"The Deer tick found in Alabama and throughout the Eastern U. S. is the carrier for bacteria that causes Lyme disease," said Abbott. "The Gulf Coast tick causes Rickettsia, another form of spotted fever."

Abbott said the key to avoiding tick-borne diseases is avoiding the insect itself. If going on camping trips and picnics use insect repellant containing DEET and Lemon-Oil Eucalyptus to prevent tick bites. "Ticks are usually found in woody, grassy, brush-filled areas, and carried on animals. Treat animals with a tick and flea preventative and check for ticks regularly."

In addition, she said, after spending time hiking, camping or any extended periods outdoors check clothing, gear and yourself for any unwanted passengers that may have decided to hitch a ride. Thoroughly check under arms, in skin folds and especially in hair.

"If a tick is found, remove it by using fine-tipped tweezers and grabbing the tick as close to the skin as possible," Abbott advised. "Then move straight upwards in a steady motion using easy pressure. Never crush a tick to dispose of it. Take the tick and put it in a container and then drown it in alcohol or flush it down the toilet. Do not put alcohol directly on the tick while it’s on your skin as this could make it burrow deeper," she added.

Abbott said all tick-borne diseases usually include fever, headache, fatigue, and muscle pain. "Joint pain is often times a symptom in Lyme disease. A rash is the first symptom that occurs with Lyme disease and RMSF.

"Lyme disease appears as a red, raised rash usually at the site of the bite but can occur elsewhere on the body. It looks like a bulls-eye, being darker in the center and lighter as it spreads out," she explained.

Wearing protective clothing and using insect repellant to cover exposed skin is recommended for preventing mosquito bites. Citronella candles repel mosquitoes and can be strategically placed on porches and patios. "Mosquitoes thrive and breed in areas with standing water so getting rid of any of sources will decrease the population. Emptying wading pools when not in use and changing out birdbaths frequently are also helpful," said Abbott.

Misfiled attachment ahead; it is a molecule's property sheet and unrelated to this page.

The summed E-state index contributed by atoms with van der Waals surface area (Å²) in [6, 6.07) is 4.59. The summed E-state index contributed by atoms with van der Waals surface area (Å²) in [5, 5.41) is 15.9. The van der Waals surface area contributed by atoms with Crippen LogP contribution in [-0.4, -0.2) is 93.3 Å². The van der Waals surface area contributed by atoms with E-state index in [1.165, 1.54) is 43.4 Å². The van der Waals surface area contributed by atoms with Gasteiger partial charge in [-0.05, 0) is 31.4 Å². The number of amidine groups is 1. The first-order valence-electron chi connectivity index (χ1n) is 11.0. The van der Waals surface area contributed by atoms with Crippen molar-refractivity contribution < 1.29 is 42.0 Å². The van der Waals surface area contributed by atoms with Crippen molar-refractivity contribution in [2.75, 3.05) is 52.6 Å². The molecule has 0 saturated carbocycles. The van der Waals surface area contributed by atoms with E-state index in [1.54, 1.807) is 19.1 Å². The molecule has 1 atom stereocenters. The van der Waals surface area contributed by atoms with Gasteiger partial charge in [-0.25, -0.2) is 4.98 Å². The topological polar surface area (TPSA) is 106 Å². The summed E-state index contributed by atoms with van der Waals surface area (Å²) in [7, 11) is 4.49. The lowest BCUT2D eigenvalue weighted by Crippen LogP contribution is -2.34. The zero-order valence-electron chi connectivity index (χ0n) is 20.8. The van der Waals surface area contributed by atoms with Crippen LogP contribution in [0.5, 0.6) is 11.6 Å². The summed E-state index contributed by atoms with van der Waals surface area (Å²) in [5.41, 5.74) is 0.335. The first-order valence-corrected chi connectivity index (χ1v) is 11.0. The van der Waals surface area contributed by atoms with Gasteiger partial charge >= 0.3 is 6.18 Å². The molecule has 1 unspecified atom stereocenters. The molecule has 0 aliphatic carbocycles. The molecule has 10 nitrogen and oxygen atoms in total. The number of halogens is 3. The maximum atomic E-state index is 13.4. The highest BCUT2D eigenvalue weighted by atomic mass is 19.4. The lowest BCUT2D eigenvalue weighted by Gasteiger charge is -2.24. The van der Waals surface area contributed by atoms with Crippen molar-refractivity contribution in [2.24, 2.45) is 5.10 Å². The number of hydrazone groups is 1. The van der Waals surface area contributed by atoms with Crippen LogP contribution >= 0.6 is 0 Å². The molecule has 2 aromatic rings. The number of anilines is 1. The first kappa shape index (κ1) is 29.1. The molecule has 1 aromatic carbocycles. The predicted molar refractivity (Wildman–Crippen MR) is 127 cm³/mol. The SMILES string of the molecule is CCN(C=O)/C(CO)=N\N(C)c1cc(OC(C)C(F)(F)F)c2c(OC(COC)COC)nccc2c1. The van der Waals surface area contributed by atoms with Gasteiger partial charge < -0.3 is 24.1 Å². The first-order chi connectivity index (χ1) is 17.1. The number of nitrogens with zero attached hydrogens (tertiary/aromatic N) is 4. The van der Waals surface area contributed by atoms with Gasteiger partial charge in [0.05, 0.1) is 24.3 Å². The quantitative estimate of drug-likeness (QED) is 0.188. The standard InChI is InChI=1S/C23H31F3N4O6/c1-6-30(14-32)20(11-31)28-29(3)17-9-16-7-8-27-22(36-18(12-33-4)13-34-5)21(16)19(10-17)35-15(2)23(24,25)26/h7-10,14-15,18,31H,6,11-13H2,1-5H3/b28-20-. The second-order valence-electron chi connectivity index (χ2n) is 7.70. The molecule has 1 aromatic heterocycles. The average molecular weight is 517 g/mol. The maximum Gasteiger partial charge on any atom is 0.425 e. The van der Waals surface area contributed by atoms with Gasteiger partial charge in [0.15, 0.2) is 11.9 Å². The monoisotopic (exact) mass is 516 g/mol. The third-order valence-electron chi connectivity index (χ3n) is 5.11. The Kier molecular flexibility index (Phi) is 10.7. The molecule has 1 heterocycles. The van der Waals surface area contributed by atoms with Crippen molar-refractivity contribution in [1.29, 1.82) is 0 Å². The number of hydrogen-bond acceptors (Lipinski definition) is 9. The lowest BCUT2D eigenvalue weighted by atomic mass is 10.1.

Common mosquito-borne illnesses include Zika Virus, West Nile Virus, Chikungunya and Malaria. These are more common in other countries but not the U.S.

Abbott said Chikungunya occurs primarily in Africa, Asia, Europe, and in countries surrounding the Indian and Pacific Oceans. "Malaria is different. Malaria is also spread through mosquitoes but through the transmission of a parasite. In the U.S. almost all cases are diagnosed in people who have traveled to regions where Malaria is common, typically in Africa. Symptoms include fever, chills, headache, body aches, nausea, vomiting, and diarrhea. While Zika, West Nile and Chikungunya usually produce mild symptoms and resolve on their own, Malaria requires treatment with anti-malarial drugs."

The CDC website has a great little reference called "NIOSH Fast Facts: Protecting Yourself against Mosquitoes and Ticks" and can be downloaded at cdc.gov/niosh/docs/2010-119/pdfs/2010-119.pdf.

Dr. Louise O’Keefe, Director/CRNP and Assistant Professor of Nursing, and Connie Abbott, MSN, CRNP oversee the UAH clinic. The facility is located in Wilson Hall room 327, 256.824.2100.


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Contact

Connie D. Abbott, MSN, CRNP
UAH Faculty-Staff Clinic
Wilson Hall Rm 327
 256.824.2100